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A Spring Break Site Visit with SEIINAC

Last month, Board members Karin Friederic and Brian Burke spent their spring break on a site visit with our newest partner, SEIINAC, in Hidalgo, Mexico. “It was a whirlwind, but a really exciting one,” Brian says, with a packed itinerary that included long car rides, impromptu presentations, and many stimulating conversations. 



SEIINAC (Servicios de Inclusión Integral y Derechos Humanos A.C.) is a youth-led organization that works for the rights of children, adolescents, women, people of gender diversity, and people living with HIV in the state of Hidalgo, about two hours north of Mexico City. Since 2008, SEIINAC’s success combining popular education, community empowerment, and political mobilization has made them a valued partner for government outreach and collaboration. 


The trip was a crucial step in shaping Minga’s relationship with SEIINAC as they work to expand access to safe abortion in Indigenous communities. “This organization has a lot of know-how, capacity, and passion,” Karin observed from the start. “They are very savvy with political advocacy and have a lot of volunteer support in the community.”


At first, Brian and Karin sensed some hesitancy to connect with Minga, which they attributed to SEIINAC’s focus on resisting colonial approaches to public health work. They recently completed a USAID-funded project with onerous reporting requirements, an example of the burdens often attached to accepting grant funding.


“We took a lot of care not to intervene,” Karin says, allowing ample space and time to communicate how Minga works to authentically support our partners on their terms. Brian and Karin attended a sex-ed and reproductive rights workshops with Indigenous students, visited villages, sat for a panel discussion, and “slowly,” Karin says, “I could feel those relationships shift.”



One especially fruitful lunch took place at a long, festive table in the SEIINAC offices, a house that they rent in an old neighborhood downtown. During the meal, Brian says, “[Their team] came to really appreciate that we work differently than other organizations. We are not just there to fund them. We’re not just visiting to check their accounts. We actually want to get to know them and the villages where they work. At the end of that lunch, they were asking, ‘What are the ways you could be useful to us?’ This seemed like a really productive shift from resistance to ‘aid’ to genuine excitement about collaboration.”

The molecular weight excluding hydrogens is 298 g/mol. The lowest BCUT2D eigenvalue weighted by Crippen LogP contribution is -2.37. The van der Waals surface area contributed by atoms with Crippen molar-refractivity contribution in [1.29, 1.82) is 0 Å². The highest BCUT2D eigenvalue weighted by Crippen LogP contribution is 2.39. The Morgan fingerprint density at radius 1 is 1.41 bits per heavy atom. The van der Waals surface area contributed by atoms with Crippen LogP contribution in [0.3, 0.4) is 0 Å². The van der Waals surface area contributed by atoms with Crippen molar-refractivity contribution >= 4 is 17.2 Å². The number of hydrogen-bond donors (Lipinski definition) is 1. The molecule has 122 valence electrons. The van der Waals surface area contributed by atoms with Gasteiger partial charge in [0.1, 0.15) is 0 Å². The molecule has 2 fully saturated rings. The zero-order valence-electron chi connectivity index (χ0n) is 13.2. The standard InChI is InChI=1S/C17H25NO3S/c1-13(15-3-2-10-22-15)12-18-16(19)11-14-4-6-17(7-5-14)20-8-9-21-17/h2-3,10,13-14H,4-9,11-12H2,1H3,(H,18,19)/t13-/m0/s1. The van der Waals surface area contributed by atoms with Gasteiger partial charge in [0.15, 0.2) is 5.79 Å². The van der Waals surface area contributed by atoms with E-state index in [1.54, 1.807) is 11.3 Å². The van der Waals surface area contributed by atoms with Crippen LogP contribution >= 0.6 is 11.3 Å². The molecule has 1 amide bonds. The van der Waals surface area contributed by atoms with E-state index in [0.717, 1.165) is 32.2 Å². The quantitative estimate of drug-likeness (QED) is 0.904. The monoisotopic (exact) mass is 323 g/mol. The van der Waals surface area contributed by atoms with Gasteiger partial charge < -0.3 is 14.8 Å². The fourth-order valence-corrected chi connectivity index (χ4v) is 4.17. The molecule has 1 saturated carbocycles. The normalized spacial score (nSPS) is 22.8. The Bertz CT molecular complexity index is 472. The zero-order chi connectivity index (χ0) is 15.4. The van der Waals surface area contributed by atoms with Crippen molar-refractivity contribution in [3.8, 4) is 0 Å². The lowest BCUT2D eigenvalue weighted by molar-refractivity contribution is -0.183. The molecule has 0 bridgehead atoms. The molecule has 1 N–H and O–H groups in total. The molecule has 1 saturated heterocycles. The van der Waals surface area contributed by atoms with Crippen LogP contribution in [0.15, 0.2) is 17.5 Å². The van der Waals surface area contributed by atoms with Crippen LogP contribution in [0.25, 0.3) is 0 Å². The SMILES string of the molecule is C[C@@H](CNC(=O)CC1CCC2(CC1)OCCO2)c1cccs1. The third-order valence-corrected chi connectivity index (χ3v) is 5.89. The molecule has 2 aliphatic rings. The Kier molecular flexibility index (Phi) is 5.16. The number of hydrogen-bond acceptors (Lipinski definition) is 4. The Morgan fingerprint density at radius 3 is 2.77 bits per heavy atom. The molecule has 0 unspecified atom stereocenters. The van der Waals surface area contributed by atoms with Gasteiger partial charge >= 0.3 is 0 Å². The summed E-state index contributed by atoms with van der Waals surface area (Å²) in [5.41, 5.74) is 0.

Most of SEIINAC’s staff and volunteers come from the city, many of them university-trained psychologists and social psychologists, well-versed in resistance, inclusion, and the remaking of language. But they face a challenge: how do they bring these ideas into rural, Indigenous communities with very different cultural and material realities? This is one area where Minga can bolster SEIINAC’s efforts, by advancing intercultural communication that respects both SEIINAC’s and Indigenous residents’ experiences and points of view. 


There was also interest in collaborating with board member Dr. Erin Lund to develop clinician-facing training focused on the ethics and practice of abortion as a health and safety issue. In observing the sex-ed workshops, Karin also saw opportunities to share and develop pedagogical methods.


Though it wasn’t the most relaxing of spring breaks, in the end, Karin and Brian returned home feeling affirmed that the energy Minga expends to forge real-life relationships and imagine novel approaches to partnership are, in short, what it’s all about.



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